The ever-increasing processing power of electronic devices means that they are changing from being helpers to being decision makers and a wrong decision could have a major impact. The obvious example is a driverless car where the ADAS (Advanced Driver Assistance Systems) makes all the decisions but nothing is ever perfect so fatalities will occur.

Humans are also far from perfect and make fatal mistakes. So, if a million car journeys with human drivers result in an average number of accidents and, for a similar number of journeys with driverless cars, there are fewer accidents then, logically, the driverless cars are the safer option. Although, part of humans’ imperfection is that they are also illogical so the tolerance of any driverless car accidents is near zero.

So, programming the ADAS to make the right decisions is a daunting task such as swerve right to avoid killing two children or swerve left to avoid killing two adults. It’s like the Kobayashi Maru training exercise in the fictional Star Trek universe designed to test the character of Starfleet Academy cadets in an unwinnable scenario. Spoiler alert - Kirk cracked it by reprogramming the simulator. There is no such cheat option for the software program of driverless cars.

To ensure the system acts predictably in any situation...

One thing that can be done is to ensure the system acts predictably in any situation, and, if problems occur, they are detected and appropriate action is reliably taken. Known as Functional Safety (FuSa), this is increasingly important for many application areas where AI is making critical decisions, and specifically ISO 26262 in the case of automotive.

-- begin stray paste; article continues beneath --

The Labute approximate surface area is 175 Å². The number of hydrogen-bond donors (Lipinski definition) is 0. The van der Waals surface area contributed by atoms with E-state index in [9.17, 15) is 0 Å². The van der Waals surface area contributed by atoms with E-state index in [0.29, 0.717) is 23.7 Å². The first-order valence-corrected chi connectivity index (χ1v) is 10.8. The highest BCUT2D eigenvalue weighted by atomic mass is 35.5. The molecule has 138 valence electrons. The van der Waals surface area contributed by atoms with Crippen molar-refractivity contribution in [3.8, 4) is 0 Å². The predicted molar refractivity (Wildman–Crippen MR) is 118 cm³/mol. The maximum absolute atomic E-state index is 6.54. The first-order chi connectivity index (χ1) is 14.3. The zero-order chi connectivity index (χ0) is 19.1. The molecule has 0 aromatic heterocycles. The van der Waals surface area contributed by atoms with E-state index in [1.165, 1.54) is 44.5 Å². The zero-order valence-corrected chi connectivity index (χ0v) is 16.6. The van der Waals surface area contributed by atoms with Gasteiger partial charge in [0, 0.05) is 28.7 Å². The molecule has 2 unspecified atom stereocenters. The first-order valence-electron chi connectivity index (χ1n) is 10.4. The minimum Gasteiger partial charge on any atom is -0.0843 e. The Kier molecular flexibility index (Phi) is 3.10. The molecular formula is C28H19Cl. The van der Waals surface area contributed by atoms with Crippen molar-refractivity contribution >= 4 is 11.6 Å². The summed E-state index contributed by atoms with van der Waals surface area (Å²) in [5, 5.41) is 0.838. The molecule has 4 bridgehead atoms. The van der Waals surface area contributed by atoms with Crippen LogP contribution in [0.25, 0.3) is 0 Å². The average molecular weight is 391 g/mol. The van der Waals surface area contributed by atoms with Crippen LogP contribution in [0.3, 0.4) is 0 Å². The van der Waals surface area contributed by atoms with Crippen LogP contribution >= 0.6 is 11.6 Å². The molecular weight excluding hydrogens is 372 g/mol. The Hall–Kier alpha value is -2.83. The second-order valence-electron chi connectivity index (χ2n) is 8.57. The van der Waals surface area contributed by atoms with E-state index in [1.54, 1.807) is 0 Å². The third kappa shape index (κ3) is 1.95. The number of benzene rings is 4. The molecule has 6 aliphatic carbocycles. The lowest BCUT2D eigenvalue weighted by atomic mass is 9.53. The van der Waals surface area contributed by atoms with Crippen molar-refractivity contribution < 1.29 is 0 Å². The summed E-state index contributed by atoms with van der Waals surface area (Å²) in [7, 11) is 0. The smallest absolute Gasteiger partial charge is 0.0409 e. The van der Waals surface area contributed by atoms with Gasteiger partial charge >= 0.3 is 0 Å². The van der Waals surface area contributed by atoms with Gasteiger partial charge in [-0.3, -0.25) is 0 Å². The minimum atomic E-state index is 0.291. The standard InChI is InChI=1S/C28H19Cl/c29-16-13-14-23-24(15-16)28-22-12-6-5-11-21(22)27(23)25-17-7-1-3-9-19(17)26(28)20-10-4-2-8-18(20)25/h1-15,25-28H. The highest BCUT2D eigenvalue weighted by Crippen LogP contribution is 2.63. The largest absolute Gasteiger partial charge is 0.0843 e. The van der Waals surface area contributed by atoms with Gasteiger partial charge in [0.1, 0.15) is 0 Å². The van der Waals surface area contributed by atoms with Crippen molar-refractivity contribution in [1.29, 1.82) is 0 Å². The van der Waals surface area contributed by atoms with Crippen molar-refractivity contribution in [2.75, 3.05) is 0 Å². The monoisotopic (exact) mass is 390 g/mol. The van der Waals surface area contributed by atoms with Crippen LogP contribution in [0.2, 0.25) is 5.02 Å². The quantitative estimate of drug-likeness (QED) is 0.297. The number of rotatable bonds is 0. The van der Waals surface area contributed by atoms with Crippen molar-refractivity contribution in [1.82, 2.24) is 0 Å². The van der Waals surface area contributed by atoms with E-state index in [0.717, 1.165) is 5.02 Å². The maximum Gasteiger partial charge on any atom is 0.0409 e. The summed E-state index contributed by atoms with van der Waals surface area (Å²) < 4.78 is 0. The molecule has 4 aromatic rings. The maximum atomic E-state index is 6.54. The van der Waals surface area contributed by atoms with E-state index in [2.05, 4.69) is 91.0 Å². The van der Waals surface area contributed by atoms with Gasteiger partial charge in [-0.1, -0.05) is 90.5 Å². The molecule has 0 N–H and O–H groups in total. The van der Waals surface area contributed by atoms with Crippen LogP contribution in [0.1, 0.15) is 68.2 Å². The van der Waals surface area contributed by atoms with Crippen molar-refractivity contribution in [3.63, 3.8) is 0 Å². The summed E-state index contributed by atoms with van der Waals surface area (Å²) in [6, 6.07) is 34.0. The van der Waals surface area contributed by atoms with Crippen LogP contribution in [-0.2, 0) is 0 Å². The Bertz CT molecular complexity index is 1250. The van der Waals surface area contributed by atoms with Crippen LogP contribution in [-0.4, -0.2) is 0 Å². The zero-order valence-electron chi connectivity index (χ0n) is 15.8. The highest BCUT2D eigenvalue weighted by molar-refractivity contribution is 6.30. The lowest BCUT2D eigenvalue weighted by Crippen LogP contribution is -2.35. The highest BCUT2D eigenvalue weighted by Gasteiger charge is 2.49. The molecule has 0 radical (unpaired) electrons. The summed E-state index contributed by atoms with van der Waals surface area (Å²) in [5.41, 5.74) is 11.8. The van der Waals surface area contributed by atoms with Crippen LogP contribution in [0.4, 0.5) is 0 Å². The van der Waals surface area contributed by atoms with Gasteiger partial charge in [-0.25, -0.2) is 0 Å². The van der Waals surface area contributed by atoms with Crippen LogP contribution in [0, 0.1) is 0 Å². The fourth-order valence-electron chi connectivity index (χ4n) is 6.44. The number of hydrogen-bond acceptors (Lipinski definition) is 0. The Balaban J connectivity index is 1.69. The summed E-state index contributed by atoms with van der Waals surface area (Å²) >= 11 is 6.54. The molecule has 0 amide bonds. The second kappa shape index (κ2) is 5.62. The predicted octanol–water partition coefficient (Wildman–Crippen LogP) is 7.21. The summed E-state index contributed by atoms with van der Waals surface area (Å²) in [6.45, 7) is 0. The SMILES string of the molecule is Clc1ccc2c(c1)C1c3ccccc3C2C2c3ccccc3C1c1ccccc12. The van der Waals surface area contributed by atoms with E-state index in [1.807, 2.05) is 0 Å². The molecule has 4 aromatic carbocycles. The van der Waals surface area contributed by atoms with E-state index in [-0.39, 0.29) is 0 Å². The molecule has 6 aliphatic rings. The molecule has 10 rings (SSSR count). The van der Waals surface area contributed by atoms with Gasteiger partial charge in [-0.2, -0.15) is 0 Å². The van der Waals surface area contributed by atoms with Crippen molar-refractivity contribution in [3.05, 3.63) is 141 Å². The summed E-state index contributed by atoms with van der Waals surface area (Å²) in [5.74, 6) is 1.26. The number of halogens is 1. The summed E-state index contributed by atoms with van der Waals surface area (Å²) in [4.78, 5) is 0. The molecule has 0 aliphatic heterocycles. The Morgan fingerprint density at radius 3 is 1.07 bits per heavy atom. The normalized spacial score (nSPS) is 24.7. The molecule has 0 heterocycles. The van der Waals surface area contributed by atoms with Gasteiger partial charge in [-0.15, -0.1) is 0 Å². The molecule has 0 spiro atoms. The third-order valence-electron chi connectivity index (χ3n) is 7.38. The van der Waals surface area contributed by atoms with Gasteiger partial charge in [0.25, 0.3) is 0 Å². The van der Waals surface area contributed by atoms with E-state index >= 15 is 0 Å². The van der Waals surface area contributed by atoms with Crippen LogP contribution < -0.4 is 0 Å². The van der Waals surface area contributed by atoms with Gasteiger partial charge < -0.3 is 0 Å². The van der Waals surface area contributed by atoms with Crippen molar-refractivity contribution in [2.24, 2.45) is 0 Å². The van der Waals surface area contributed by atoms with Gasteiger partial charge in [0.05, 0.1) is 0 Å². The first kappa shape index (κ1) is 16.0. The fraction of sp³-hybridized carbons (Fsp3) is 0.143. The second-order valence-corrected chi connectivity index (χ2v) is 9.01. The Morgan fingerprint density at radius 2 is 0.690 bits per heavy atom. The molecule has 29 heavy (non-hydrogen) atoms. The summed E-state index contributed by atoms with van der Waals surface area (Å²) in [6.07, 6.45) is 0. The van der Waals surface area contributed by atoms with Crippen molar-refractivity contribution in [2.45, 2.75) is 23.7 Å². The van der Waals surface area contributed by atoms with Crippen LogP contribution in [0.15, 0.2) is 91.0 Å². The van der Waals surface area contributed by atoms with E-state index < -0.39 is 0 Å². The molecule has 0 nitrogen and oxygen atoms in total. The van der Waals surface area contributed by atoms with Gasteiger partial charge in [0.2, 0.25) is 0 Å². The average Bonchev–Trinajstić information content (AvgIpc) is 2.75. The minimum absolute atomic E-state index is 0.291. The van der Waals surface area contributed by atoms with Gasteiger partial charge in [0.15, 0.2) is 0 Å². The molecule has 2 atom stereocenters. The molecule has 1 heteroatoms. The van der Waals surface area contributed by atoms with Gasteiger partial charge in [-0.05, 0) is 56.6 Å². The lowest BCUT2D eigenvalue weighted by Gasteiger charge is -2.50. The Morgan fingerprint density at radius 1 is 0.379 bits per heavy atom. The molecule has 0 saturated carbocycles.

One example where a systems behaviour could become unpredictable is due to radiation. Even when not in the radiation intense environment of space, a stray radiation particle can cause a Bit-Flip in a chip changing a 0 to a 1 for example. One method to spot this is to have two sensors feeding into a dual lock step processor. The circuit checks that the results are identical. If not, then an error has occurred which, depending on the importance of the circuit, could either trigger a warning light or instigate a system reset.

Another example is ECC (Error Correction Code or Error Correcting Code). When data is moved around a chip, additional redundant digits are added that enable the veracity of the data to be mathematically checked. A flipped bit, caused perhaps by an alpha particle of radiation, can then be identified and even safely flipped back as it is highly unlikely that two bits have been simultaneously flipped in the same data packet.

These techniques, along with many others, can also be used to make the chips safer for other safety-critical application areas such as medical or aviation. This could even include Smart Homes as no-one wants their AI to start behaving like the HAL 9000 in 2001 with “I’m afraid I can’t open the front door, Dave.”